Lewis Burke is Director of Clinical Education which means he is the managing attorney of the law school's clinic. He teaches the Consumer Bankruptcy Clinic, Alternative Dispute Resolution, Interviewing Counseling and Negotiation, Trial Advocacy, and civil Rights History. Before joining the law school faculty, he was a VISTA Volunteer and a legal services attorney. As a clinician, Professor Burke continues represent low income clients. In 2003 he was awarded the "Outstanding Faculty Service Award" for his years of community service including Habitat for Humanity, Appleseed, and his pro bono representation of a death row client.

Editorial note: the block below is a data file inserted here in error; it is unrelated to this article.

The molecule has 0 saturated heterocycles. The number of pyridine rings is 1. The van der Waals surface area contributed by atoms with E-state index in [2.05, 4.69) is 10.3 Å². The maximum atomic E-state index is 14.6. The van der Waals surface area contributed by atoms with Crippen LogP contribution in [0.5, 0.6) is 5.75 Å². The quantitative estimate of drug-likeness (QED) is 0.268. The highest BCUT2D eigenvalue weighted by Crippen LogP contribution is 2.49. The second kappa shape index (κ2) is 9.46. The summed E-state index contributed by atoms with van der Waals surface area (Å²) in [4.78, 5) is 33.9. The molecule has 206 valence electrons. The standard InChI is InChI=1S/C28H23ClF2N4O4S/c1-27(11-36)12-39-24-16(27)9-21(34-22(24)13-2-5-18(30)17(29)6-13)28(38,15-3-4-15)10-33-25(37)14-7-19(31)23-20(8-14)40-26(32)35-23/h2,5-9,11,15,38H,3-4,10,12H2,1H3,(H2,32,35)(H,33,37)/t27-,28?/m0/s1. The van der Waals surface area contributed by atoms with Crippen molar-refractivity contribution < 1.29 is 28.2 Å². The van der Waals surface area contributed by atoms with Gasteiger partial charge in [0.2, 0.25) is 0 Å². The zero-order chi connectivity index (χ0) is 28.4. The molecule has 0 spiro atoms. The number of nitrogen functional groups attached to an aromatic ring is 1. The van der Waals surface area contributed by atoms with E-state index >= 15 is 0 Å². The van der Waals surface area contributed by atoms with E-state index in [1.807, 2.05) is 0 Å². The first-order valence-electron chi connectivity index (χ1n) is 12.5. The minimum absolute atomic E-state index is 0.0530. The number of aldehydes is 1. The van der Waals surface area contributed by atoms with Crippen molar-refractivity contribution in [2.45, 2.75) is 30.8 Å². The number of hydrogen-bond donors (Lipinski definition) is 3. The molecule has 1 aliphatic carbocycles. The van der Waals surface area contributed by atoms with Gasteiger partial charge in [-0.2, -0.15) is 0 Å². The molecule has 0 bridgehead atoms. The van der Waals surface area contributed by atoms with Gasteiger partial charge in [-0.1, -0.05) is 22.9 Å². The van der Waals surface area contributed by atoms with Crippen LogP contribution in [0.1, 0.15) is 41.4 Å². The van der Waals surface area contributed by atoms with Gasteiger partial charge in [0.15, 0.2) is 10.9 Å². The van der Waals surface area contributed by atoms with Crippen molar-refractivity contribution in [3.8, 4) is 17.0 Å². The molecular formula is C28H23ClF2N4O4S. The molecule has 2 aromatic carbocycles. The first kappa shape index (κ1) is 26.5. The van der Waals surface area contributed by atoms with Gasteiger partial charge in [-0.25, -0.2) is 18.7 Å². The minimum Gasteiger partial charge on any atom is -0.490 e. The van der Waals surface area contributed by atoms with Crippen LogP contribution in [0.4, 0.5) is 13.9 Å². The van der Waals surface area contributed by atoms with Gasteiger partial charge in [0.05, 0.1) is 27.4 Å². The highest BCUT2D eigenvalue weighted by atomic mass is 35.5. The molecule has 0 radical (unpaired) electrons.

Burke also received the law school's "Outstanding Faculty Scholarship Award" in 2002 and 2007. He has authored or edited four books. These are: Truth in Lending and Credit Disclosures (1986), At Freedom's Door: African American Founding Fathers and Lawyers in Reconstruction South Carolina (2000), Matthew J. Perry: The Man, His Times and His Legacy (2004), and The Dawn of Religious Freedom in South Carolina (2007). His articles, essays, and chapters have been in books published by such university presses as Oxford, Vanderbilt, Georgia, Mississippi, and South Carolina and in journals such as American Journal of Legal History, The Nineteenth Century American History Journal, Journal of African American History, Journal of Contemporary Law, South Carolina Law Review, Journal of Southern History, the Alabama Review, and the Journal of Mississippi History. He was commissioned by the Institute for Public Service and Policy Research's 50th Anniversary of Brown v. Board of Education Project. His study "He's in the Jailhouse Now: Justice in South Carolina," was published in the institute's "…and Miles to go Before I Sleep" in 2004. His most recent publications have included "United States v. Amistad (1841)" and "Richard Harvey Cain's, "All That We Ask Is Equal Laws, Equal Legislation and Equal Rights" in Milestone Documents in African American History (2010), "IT'S A GIRL: Jean Hoefer Toal and the Rise of Women in the Legal Profession," in South Carolina Women: Their Lives and Times (2012), a review of Volney Riser's Defying Disenfranchisement in the Alabama Review (2012) and "Pink Franklin versus South Carolina: The NAACP's First Case," forthcoming in the American Journal of Legal History. Presently he is finishing a history of black lawyers in South Carolina which will be published by the University of Georgia Press.